• In certain leagues, if a game is in overtime, the team may need to convert on fourth down in order to score a touchdown to win the game automatically, where as a field goal would not.
  • In certain leagues, in order to make the playoffs, tiebreaking procedures includes points scored so a team might want to score touchdowns rather than field goals to win the tiebreaker.
  • Finally, if there is no obvious reason to attempt a conversion, a team may nevertheless attempt one if it believes the attempt will surprise the defense or catch it off-balance.

See also

1905 Baylor football team

The 1905 Baylor football team was an American football team that represented Baylor University as an independent during the 1905 college football season. In its first season under head coach Archie Webb, the team compiled a 1–6 record and was outscored by a total of 159 to 20.Beginning in 1905, the team's home games were played at Carroll Field, between the Carroll Science Building and Waco Creek.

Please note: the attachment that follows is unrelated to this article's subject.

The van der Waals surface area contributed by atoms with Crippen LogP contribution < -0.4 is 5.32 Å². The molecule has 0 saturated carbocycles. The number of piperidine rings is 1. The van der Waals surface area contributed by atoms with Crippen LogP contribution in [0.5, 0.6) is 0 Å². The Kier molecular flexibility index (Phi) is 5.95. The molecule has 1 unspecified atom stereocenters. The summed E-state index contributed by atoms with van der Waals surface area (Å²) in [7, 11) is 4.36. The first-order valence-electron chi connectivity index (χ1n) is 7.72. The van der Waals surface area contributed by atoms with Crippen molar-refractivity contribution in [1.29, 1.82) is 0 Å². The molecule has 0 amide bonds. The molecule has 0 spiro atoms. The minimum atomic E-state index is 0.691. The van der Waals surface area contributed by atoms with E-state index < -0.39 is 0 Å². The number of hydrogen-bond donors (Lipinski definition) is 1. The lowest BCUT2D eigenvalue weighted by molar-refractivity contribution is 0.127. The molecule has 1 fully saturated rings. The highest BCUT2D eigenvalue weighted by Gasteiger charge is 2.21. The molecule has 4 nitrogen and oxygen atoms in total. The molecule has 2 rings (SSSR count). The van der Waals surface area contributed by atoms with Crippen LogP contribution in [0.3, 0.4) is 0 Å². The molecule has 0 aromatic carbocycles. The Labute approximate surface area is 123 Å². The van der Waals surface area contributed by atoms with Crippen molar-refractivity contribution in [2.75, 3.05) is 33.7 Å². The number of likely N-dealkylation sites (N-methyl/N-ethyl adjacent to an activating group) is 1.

1983 Liberty Bowl

The 1983 Liberty Bowl was an American college football bowl game played on December 29, 1983 at Liberty Bowl Memorial Stadium in Memphis, Tennessee. The game pitted the Notre Dame Fighting Irish and the Boston College Eagles.

1998 UCF Golden Knights football team

The 1998 UCF Golden Knights football season was Mike Kruczek's first as the head coach of the Golden Knights. Kruczek led UCF to its best season at the time with a 9–2 record in 1998. Daunte Culpepper finished 6th in the Heisman Trophy voting and set the NCAA record for completion percentage that year (73.4%).

UCF started out with a bang, routing Louisiana Tech and Eastern Illinois. Daunte Culpepper accounted for seven touchdowns against Eastern Illinois, earning him the USA Today Player of the Week honors. At 2-0, the Golden Knights faced Purdue on September 19. It was UCF's first game nationally televised on ESPN. The Golden Knights faltered, however, and lost 35-7. Twice the Golden Knights were deep inside the red zone, but a pick-six interception and a turnover on downs were the results.

On November 7 at Auburn, the team experienced one of the most heartbreaking losses in school history. UCF entered with a record of 7-1, and hoped for a huge upset, working towards a possible at-large bowl bid. The Knights led 6-3 late in the game when inside the red zone, quarterback Daunte Culpepper fumbled away a bad shotgun snap. Auburn recovered, and quickly drove down the field. With one minute left, Auburn scored a go-ahead 58-yard touchdown pass. Karsten Bailey eluded a tackle at midfield, and managed a tightrope run down the sidelines for the game-winning score.